Chinese Gov't to Focus on Public Transportation
The Chinese government is gearing up to play a bigger role in developing public transportation, according to a document jointly released by four ministries on Saturday.
The document, released by the National Development and Reform Commission and the ministries of construction, finance and labour and social security, describes the development of public transportation as a priority and calls for favourable policies to promote its expansion.
Qiu Baoxing, vice-minister of construction, said at the National Conference of Public Transport Development on Saturday that public transportation is the surest way to ease traffic congestion, which has plagued China's major cities in recent years.
The document says the government should be the main investor in construction projects in the public transportation sector. It calls on the government to set up investment, subsidy and compensation systems to promote its development.
The central government is also looking to subsidize public transport enterprises to offset the burden of future increases in petroleum prices.
The government will also do an annual audit and appraisal of public transport enterprises' operations and implement a performance-based subsidy system to reward those enterprises that do well in the appraisals.
Qiu said the average speed of vehicles on Beijing's main roads had fallen by half in the past decade, and that 60 per cent of the city's main intersections suffer from serious traffic congestion.
"The rapid increase in the number of automobiles on the roads has placed great pressure on Beijing's traffic conditions, resources and environment," said Ji Lin, vice-mayor of Beijing.
"Treating the development of public transportation as a priority is one of the city's long-term strategies."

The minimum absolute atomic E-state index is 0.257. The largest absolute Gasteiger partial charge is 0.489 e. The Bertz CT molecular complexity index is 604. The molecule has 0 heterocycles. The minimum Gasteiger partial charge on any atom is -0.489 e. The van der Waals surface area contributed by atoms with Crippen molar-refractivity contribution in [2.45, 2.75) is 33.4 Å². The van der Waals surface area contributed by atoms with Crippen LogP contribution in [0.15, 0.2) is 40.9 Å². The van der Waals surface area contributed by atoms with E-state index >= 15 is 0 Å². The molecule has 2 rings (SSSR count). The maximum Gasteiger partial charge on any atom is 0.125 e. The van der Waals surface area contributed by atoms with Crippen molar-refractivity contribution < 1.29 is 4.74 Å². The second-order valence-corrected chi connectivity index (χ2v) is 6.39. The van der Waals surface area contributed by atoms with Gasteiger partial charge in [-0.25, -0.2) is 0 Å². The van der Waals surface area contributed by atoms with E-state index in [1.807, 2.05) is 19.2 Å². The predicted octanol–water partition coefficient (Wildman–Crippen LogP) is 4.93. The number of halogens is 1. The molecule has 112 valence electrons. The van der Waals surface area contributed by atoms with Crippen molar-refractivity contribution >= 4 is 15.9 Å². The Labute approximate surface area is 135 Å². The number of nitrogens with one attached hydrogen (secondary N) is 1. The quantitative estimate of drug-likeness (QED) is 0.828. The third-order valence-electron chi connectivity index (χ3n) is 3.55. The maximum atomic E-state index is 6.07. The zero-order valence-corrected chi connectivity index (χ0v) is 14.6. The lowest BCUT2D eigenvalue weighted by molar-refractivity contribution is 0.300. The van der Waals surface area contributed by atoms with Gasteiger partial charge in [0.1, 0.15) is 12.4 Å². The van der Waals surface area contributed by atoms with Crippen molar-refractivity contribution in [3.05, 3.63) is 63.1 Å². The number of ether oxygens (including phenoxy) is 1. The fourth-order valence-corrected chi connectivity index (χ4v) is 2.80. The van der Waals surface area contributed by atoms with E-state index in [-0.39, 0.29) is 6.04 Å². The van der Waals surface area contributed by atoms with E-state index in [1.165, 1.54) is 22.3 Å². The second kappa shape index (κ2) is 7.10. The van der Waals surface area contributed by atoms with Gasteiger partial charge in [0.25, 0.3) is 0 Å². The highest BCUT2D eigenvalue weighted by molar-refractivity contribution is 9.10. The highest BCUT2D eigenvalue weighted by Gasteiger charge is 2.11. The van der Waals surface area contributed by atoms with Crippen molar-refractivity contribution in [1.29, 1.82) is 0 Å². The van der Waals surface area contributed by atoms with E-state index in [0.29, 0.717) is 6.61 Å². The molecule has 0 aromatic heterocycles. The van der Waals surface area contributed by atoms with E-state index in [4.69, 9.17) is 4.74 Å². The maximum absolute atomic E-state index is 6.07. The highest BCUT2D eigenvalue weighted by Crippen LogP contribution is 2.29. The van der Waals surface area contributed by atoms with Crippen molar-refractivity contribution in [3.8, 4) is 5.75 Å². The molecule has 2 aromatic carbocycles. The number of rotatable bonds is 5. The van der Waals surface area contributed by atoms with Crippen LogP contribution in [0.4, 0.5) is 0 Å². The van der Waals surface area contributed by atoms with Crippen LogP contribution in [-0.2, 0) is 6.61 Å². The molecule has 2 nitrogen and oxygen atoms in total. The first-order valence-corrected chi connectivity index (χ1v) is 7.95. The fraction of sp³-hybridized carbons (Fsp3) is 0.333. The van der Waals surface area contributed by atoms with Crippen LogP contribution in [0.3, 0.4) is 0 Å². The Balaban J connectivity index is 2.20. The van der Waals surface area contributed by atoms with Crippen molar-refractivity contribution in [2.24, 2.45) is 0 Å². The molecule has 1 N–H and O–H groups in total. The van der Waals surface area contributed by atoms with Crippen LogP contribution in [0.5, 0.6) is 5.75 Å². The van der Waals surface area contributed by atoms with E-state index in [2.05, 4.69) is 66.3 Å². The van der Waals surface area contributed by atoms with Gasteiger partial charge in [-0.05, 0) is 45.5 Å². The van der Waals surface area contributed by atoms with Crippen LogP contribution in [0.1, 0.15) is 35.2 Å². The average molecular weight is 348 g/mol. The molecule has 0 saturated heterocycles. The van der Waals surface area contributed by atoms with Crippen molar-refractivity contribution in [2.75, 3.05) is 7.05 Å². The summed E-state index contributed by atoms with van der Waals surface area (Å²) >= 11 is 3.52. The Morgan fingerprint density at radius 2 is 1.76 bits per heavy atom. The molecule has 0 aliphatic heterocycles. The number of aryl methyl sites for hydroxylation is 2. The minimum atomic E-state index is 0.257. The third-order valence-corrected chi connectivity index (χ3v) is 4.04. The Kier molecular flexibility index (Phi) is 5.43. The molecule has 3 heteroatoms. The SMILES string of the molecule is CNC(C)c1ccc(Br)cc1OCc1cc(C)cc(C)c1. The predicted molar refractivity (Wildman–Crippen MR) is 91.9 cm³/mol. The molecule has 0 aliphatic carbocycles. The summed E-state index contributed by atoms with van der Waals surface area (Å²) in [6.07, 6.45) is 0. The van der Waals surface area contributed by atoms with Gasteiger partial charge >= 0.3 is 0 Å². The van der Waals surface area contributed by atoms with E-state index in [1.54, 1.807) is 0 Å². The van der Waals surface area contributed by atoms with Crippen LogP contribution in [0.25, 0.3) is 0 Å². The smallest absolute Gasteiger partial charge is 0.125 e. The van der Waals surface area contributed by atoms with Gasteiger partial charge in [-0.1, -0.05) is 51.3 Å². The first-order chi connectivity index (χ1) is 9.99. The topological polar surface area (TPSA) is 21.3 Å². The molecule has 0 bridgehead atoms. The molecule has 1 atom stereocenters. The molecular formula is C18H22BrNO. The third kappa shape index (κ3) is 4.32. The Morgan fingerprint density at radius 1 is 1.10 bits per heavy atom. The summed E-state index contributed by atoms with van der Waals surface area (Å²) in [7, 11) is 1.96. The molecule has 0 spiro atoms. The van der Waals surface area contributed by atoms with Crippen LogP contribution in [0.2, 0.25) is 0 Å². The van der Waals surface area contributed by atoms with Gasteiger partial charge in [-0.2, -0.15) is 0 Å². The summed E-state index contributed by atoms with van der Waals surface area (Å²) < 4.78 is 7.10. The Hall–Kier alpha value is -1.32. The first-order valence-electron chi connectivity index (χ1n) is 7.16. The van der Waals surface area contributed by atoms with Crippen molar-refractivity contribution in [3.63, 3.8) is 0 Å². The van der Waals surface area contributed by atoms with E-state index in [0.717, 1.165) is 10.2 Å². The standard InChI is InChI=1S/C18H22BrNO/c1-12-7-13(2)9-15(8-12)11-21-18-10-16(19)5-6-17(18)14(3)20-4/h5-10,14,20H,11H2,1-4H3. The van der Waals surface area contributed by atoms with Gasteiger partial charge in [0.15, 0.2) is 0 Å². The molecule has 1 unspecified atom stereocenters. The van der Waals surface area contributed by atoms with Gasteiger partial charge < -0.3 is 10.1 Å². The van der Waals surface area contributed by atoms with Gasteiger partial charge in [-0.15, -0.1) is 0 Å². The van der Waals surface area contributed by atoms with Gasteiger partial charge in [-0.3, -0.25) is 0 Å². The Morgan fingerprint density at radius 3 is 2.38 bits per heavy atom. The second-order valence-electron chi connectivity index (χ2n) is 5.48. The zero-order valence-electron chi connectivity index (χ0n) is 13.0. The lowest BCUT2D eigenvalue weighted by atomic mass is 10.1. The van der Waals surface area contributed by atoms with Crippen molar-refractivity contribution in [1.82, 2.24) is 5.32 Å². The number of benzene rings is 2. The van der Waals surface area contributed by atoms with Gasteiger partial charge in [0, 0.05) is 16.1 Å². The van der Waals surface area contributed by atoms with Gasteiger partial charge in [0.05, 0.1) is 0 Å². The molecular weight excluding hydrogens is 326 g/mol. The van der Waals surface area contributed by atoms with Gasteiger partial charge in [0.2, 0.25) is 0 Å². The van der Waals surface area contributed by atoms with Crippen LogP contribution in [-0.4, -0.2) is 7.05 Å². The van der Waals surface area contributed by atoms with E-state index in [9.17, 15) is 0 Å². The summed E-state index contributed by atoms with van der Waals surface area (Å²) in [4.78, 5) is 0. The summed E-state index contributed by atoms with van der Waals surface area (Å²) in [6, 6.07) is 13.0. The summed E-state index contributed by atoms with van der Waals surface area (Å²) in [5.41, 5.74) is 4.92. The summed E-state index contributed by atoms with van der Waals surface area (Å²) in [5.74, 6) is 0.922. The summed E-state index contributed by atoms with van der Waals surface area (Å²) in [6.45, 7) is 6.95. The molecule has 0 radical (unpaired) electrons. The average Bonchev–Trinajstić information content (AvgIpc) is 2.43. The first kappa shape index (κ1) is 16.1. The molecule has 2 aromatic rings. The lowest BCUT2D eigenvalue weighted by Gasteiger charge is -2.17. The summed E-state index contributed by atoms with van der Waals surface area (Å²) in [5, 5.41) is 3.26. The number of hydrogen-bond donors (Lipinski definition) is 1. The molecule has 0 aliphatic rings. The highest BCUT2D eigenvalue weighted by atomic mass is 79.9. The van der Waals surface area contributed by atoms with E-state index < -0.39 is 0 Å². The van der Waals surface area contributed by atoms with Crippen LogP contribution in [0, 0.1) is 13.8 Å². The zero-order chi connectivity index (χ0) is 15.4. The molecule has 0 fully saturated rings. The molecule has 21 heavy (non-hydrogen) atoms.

Ji said the number of vehicles plying Beijing's streets has hit 2.82 million and is still increasing at the rapid rate of 1,000 new cars per day.
"It is unrealistic to attempt to resolve the city's traffic jams simply by widening roads because any effort to widen the roads would lag behind the increase in automobiles," said Wang Fengwu, an official with the Ministry of Construction.
Wang said the ministry wanted public transportation to account for a third of the transportation available in the country's main cities within the next five years.
At present, public transportation accounts for only about 10 per cent.
Wang said the ministry was considering changing the traffic signal system in some cities to favour public transportation.
For example, buses could get longer green lights at intersections.
According to statistics from the World Bank, the average speed of vehicles on the main roads between Beijing's second and third ring roads during rush hours fell to 10 kilometre-per-hour (kph) last year from 45 kph in 1994. That is slower than bicycles.
In 2003, the economic losses caused by traffic congestion reached 250 billion yuan (US$31.25 billion), accounting for 2 per cent of the year's GDP.
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